by J. Rae Chipera, owner

Photographing nude models (glamour photography) requires more than simply recruiting a model who is willing to pose nude. Obviously there are the photographic staples: lighting, set planning, composition, post-processing, etc. but there is even more than that to consider.

<<<<<Right off the bat, let’s cover some essential legal topics. Always always always check the model’s identification before allowing him or her to pose nude for you. I recommend keeping a photograph of the driver’s license for your records in case someone challenges the age of your model.>>>>>

Ok… now that my lawyers are satisfied, here’s the real article:

The decision to venture into the world of glamour photography will require you as an entrepreneurial photographer to prepare some answers to a few questions you will undoubtedly encounter when working in this field.

First, most models require a payment to pose nude even if they typically do not ask for payment otherwise. Decide whether or not you are financially capable of paying a model, and if you are, you should determine how much you are willing to pay. Models typically have a rate in mind. The industry standard for an average model is about $100. If the model is published in glamour magazines like Maxim or Playboy, expect to pay more – maybe significantly more.

There are clients who will be uncomfortable working with you if you have glamour or nude photographs in your portfolio. If your primary business as a photographer comes from these clients, then you may not want to shoot glamour. Shooting nude models will probably rule out clients who are of certain religious persuasions, and it could rule out photographing minors. This is not to say that you must choose between photographing children and photographing glamour models, but more questions will arise if you have both genres in your portfolio, even if you have pictures of the models’ driver’s licenses.
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Model: Rebecca Carter, (C) 2014 J Rae Chip Productions
Earlier this year, I photographed Melissa Kat, one of the top models in the industry. She approached me about shooting topless in an interesting empty closet with a chain and punk wardrobe. She wanted something that was more edgy than other work in her portfolio, and I thought it was a great idea. So we shot it. It was artistic and beautiful, and I was very flattered when a glamour photographer I admire praised the image. However, that image has been a new kind of adventure for me as an entrepreneur. Although neither Melissa nor I intended it this way, it was seen as a “bondage image.” Some models are uncomfortable with that. The difference between art and pornography is sometimes in the eyes of the viewer.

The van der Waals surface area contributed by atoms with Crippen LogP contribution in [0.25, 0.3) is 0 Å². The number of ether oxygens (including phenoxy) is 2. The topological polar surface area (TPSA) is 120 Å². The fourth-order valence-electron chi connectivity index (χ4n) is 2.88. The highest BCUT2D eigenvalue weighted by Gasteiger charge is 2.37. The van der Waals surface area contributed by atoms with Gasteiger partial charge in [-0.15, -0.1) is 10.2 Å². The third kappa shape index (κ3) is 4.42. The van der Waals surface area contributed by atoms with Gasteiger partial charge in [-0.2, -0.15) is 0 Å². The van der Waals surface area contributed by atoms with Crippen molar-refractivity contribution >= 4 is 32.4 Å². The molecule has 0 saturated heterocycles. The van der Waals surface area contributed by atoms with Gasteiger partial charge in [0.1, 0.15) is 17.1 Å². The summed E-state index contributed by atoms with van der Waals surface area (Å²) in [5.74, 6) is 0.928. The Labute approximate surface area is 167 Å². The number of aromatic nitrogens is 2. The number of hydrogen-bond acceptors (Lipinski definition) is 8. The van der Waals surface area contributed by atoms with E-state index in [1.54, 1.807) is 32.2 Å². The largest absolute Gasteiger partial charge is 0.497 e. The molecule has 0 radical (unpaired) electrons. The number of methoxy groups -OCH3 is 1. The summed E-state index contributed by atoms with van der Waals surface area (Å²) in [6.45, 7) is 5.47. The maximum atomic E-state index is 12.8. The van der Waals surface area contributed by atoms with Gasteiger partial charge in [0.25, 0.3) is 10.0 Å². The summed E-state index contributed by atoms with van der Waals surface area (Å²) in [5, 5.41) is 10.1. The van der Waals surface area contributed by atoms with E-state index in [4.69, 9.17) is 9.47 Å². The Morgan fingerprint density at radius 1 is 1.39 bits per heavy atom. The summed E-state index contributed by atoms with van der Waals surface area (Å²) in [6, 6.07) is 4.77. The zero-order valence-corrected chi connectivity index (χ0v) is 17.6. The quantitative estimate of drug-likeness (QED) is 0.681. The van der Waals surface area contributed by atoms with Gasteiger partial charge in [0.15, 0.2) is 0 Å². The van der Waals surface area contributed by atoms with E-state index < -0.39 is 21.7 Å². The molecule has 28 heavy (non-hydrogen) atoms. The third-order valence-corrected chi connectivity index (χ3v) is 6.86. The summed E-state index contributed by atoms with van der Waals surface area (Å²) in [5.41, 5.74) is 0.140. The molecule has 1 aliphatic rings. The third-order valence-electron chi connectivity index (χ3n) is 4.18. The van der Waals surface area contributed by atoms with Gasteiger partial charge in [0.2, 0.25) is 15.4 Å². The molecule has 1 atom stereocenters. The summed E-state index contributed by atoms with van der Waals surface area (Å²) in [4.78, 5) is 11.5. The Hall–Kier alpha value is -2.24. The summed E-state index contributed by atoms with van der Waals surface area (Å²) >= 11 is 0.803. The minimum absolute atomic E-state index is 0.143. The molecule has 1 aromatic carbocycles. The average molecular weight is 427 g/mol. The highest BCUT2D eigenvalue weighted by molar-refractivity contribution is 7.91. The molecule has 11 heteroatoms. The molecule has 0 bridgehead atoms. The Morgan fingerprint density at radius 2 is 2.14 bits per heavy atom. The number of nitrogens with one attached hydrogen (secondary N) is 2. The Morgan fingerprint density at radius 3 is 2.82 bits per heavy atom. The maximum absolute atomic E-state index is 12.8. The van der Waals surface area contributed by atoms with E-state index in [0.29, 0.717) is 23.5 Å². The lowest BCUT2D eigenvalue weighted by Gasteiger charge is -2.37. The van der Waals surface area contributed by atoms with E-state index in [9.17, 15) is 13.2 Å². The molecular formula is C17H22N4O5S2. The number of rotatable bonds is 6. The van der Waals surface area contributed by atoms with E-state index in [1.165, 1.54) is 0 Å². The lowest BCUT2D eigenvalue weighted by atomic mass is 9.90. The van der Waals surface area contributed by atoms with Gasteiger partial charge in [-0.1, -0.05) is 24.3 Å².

I have already branded myself as an edgy photographer, and it’s perceived that there are few emotional lines I will not cross for the sake of art. The vast majority of the people I know from back home – who knew me as a kid – would say I pole vaulted across a line in 2011 when I photographed Kailtyn Roberts in the Linda Vista Hospital. Some ideas from that series were hers. Some were mine.

The decision to shoot a nude model for the first time is like getting a misdemeanor. It stays on your record, and it’s something you can never undo. And it can keep you from working for certain people. Now that I have shot those photographs, I can never become appealing to certain markets. I will forever be the photographer who shot "bondage," who shot a girl nude on the set of SAW IV, who shot the girl naked in church for Chrissakes, and who shot the naked zombie in the abandoned barber shop.

So in a nutshell, if the answer to any of these questions is no, then you might not want to shoot nude models:

  1. Do I want to be known as the photographer who shot that model nude, even if it was only once?
  2. Do I intend to photograph people who are under the age of 18 on a regular basis?
  3. Do I intend to work with a lot of clients who are Christian or Muslim?
  4. Am I prepared to have people call my art “pornography?”
  5. Do I want to ever work with clients who might be offended by what I am about to shoot?
  6. Am I prepared to get negative comments from the public if they are offended by my work?
  7. Would it bother me if certain organizations refused me as a member because I photographed nude models, even if it was artistic and not pornography?
  8. Do I want to become a controversial artist?

Finally, as I often say in my writing, it is important for you as a photographer to create what makes you happy. My reputation as a puritanical photographer was short-lived. But I’m glad.

Personally, I don’t get much joy out of shooting with children or puritans, so it doesn't bother me when people say my work is “not safe for work,” “of the devil” or “painful to the eyes.” I make it for me. And for the model. And seriously……. Not once has a model ever NOT had fun shooting with my crazy props. It’s like Halloween all the time over here, and who doesn’t like Halloween?

I will honestly say that I closed some doors to business that could be open if I had never taken those images in the hospital in 2011. That is something I will forever have to deal with. BUT it has been quite a lot of fun taking those images and all the “not safe for work” photographs after that. And like all things in life, some opportunities lost meant others were gained. I’ve met a lot of amazing models, photographers, and designers whose minds are similar to mine. And really, my art would be shit if I didn’t take photographs that I enjoy, so the clientele that is a “lost opportunity” probably wouldn’t be satisfied anyway.